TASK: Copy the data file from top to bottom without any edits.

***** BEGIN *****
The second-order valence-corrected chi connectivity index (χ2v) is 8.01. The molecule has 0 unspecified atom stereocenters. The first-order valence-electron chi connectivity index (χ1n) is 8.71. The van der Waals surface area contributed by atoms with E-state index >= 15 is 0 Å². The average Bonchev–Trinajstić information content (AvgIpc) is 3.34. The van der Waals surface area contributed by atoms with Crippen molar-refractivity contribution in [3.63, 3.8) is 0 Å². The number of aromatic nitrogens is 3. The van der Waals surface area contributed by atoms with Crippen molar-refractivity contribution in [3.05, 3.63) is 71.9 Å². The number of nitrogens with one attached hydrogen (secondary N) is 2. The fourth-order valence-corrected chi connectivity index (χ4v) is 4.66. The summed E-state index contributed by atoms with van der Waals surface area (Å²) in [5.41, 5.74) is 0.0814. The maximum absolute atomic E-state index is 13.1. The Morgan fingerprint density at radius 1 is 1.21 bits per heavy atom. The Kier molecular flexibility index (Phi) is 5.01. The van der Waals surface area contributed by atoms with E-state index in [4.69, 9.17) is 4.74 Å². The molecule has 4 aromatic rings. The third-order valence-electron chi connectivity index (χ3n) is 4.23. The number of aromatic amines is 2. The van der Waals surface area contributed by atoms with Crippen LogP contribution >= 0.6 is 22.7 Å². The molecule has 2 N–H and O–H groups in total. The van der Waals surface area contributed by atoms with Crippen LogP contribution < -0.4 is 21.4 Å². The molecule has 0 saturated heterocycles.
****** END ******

The second-order valence-corrected chi connectivity index (χ2v) is 8.01. The molecule has 0 unspecified atom stereocenters. The first-order valence-electron chi connectivity index (χ1n) is 8.71. The van der Waals surface area contributed by atoms with E-state index >= 15 is 0 Å². The average Bonchev–Trinajstić information content (AvgIpc) is 3.34. The van der Waals surface area contributed by atoms with Crippen molar-refractivity contribution in [3.63, 3.8) is 0 Å². The number of aromatic nitrogens is 3. The van der Waals surface area contributed by atoms with Crippen molar-refractivity contribution in [3.05, 3.63) is 71.9 Å². The number of nitrogens with one attached hydrogen (secondary N) is 2. The fourth-order valence-corrected chi connectivity index (χ4v) is 4.66. The summed E-state index contributed by atoms with van der Waals surface area (Å²) in [5.41, 5.74) is 0.0814. The maximum absolute atomic E-state index is 13.1. The Morgan fingerprint density at radius 1 is 1.21 bits per heavy atom. The Kier molecular flexibility index (Phi) is 5.01. The van der Waals surface area contributed by atoms with E-state index in [4.69, 9.17) is 4.74 Å². The molecule has 4 aromatic rings. The third-order valence-electron chi connectivity index (χ3n) is 4.23. The number of aromatic amines is 2. The van der Waals surface area contributed by atoms with Crippen LogP contribution >= 0.6 is 22.7 Å². The molecule has 2 N–H and O–H groups in total. The van der Waals surface area contributed by atoms with Crippen LogP contribution < -0.4 is 21.4 Å². The molecule has 0 saturated heterocycles.